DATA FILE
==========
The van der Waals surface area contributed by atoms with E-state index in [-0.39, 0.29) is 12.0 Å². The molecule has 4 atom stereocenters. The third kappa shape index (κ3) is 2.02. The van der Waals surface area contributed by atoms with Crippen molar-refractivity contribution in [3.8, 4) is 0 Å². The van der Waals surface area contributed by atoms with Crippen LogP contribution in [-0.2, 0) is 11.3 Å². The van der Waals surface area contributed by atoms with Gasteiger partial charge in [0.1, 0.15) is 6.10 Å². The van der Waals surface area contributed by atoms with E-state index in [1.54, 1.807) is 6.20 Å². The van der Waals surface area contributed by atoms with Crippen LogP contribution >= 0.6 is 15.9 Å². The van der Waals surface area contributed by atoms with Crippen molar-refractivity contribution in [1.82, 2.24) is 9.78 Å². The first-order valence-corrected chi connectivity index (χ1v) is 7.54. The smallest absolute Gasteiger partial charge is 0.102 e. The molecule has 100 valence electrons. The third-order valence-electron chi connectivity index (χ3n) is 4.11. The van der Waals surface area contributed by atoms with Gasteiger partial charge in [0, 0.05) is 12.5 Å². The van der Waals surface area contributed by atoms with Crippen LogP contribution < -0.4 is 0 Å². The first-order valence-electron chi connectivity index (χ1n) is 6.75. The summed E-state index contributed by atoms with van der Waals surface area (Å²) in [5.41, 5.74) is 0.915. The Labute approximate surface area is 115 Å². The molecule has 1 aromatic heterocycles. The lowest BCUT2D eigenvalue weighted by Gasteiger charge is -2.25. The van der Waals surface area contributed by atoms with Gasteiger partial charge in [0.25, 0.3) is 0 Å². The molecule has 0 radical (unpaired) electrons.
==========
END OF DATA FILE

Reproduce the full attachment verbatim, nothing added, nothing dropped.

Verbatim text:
The van der Waals surface area contributed by atoms with E-state index in [-0.39, 0.29) is 12.0 Å². The molecule has 4 atom stereocenters. The third kappa shape index (κ3) is 2.02. The van der Waals surface area contributed by atoms with Crippen molar-refractivity contribution in [3.8, 4) is 0 Å². The van der Waals surface area contributed by atoms with Crippen LogP contribution in [-0.2, 0) is 11.3 Å². The van der Waals surface area contributed by atoms with Gasteiger partial charge in [0.1, 0.15) is 6.10 Å². The van der Waals surface area contributed by atoms with E-state index in [1.54, 1.807) is 6.20 Å². The van der Waals surface area contributed by atoms with Crippen LogP contribution >= 0.6 is 15.9 Å². The van der Waals surface area contributed by atoms with Crippen molar-refractivity contribution in [1.82, 2.24) is 9.78 Å². The first-order valence-corrected chi connectivity index (χ1v) is 7.54. The smallest absolute Gasteiger partial charge is 0.102 e. The molecule has 100 valence electrons. The third-order valence-electron chi connectivity index (χ3n) is 4.11. The van der Waals surface area contributed by atoms with Gasteiger partial charge in [0, 0.05) is 12.5 Å². The van der Waals surface area contributed by atoms with Crippen LogP contribution < -0.4 is 0 Å². The first-order valence-electron chi connectivity index (χ1n) is 6.75. The summed E-state index contributed by atoms with van der Waals surface area (Å²) in [5.41, 5.74) is 0.915. The Labute approximate surface area is 115 Å². The molecule has 1 aromatic heterocycles. The lowest BCUT2D eigenvalue weighted by Gasteiger charge is -2.25. The van der Waals surface area contributed by atoms with Gasteiger partial charge in [0.25, 0.3) is 0 Å². The molecule has 0 radical (unpaired) electrons.